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dc.contributor.advisorRendell, Luke
dc.contributor.authorDunn, Charlotte
dc.coverage.spatialxi, 182 p.en_US
dc.description.abstractLack of knowledge regarding beaked whale biology restricts our ability to evaluate their vulnerability to anthropogenic threats. This work addresses critical data gaps in Blainville’s beaked whale social structure and communication systems. Social analysis shows that Blainville’s beaked whales in the Bahamas exhibit group living through a harem structure characterised by a single male accompanying a group of females for up to a year. This study also reveals that females preferentially associate with conspecifics in the same reproductive state, remaining together for up to three years. I show what may be the first example of social philopatry in beaked whales, with adult males possibly providing protection for kin. Analysis of data from acoustic tags reveals previously undescribed sexually distinctive vocalisations. These sounds might serve a communicative function helping to form and maintain groups. Acoustic data also reveals a distinctive double click pattern in Blainville’s beaked whales that is likely physiological in nature. The same pattern is also shown in two other deep diving species, Cuvier’s beaked whales and sperm whales. Species differences in the frequency of production of these double clicks may be providing a window into the evolution of odontocete echolocation. Data from a bottom-mounted hydrophone array reveals a lack of sex and / or age specific information in this species’ echolocation clicks. Analysis of mother-calf pairs indicate calves from at least three months of age echolocate using clicks similar to those of adults. This work provides the first comprehensive study of possible communicative sounds in an elusive deep-diving cetacean species exhibiting a complex social structure that lies somewhere between stable groups and fission-fusion societies. Understanding the interaction between communication and social organisation enhances our ability to predict the effects of anthropogenic disturbance on this species.en_US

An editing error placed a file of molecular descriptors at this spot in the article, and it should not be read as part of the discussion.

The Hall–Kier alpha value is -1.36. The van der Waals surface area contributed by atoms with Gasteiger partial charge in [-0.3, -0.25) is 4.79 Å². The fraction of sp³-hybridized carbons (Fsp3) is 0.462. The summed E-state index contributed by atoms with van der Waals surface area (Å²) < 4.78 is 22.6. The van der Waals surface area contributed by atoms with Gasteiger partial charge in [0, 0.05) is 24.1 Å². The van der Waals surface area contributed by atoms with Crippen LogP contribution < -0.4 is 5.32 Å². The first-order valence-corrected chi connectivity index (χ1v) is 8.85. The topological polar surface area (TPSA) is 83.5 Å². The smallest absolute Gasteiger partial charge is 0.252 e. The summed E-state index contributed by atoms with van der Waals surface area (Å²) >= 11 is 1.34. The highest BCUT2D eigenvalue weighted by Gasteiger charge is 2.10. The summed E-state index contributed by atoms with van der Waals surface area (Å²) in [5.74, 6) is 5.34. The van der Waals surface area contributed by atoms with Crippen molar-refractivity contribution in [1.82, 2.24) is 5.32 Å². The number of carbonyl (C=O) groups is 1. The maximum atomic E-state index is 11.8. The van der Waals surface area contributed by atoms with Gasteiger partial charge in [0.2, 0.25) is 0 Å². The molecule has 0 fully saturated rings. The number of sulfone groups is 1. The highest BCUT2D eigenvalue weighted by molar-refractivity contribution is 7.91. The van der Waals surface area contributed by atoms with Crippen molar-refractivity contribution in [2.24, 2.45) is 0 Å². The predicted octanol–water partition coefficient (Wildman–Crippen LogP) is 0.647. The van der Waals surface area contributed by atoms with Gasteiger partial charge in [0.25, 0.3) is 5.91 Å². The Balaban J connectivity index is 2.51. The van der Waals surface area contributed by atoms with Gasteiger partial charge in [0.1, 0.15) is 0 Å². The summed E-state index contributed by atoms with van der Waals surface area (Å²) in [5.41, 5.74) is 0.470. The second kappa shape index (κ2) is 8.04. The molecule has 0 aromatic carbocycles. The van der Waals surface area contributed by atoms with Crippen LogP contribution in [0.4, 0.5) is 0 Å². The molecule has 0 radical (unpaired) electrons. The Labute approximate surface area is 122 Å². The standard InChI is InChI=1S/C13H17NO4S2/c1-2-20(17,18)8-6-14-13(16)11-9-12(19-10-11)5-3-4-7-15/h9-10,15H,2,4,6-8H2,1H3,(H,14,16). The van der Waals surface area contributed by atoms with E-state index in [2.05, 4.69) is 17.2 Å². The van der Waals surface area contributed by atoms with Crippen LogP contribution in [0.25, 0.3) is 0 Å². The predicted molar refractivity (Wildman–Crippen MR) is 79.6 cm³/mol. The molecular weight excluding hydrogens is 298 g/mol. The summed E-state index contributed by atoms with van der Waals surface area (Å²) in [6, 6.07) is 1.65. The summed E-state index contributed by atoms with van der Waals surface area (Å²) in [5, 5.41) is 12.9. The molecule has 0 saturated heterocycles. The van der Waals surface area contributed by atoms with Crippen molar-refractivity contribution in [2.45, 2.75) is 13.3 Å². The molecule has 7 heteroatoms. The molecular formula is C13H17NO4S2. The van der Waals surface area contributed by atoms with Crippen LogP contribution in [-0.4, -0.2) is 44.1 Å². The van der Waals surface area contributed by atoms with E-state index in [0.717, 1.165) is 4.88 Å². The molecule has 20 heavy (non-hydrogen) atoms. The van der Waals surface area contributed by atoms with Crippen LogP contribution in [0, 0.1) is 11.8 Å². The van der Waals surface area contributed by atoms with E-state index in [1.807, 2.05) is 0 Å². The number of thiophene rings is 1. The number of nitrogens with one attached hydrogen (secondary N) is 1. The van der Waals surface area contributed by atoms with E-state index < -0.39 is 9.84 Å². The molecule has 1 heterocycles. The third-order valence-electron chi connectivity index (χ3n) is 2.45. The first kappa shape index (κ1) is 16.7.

dc.publisherUniversity of St Andrews
dc.subjectBeaked whaleen_US
dc.subject.lcshBlainville's beaked whale--Vocalizationen_US
dc.subject.lcshBlainville's beaked whale--Behavioren_US
dc.subject.lcshToothed whales--Vocalizationen_US
dc.subject.lcshToothed whales--Behavioren_US
dc.subject.lcshWhale soundsen_US
dc.titleInsights into Blainville's (Mesoplodon densirostris) beaked whale communicationen_US
dc.type.qualificationnamePhD Doctor of Philosophyen_US
dc.publisher.institutionThe University of St Andrewsen_US

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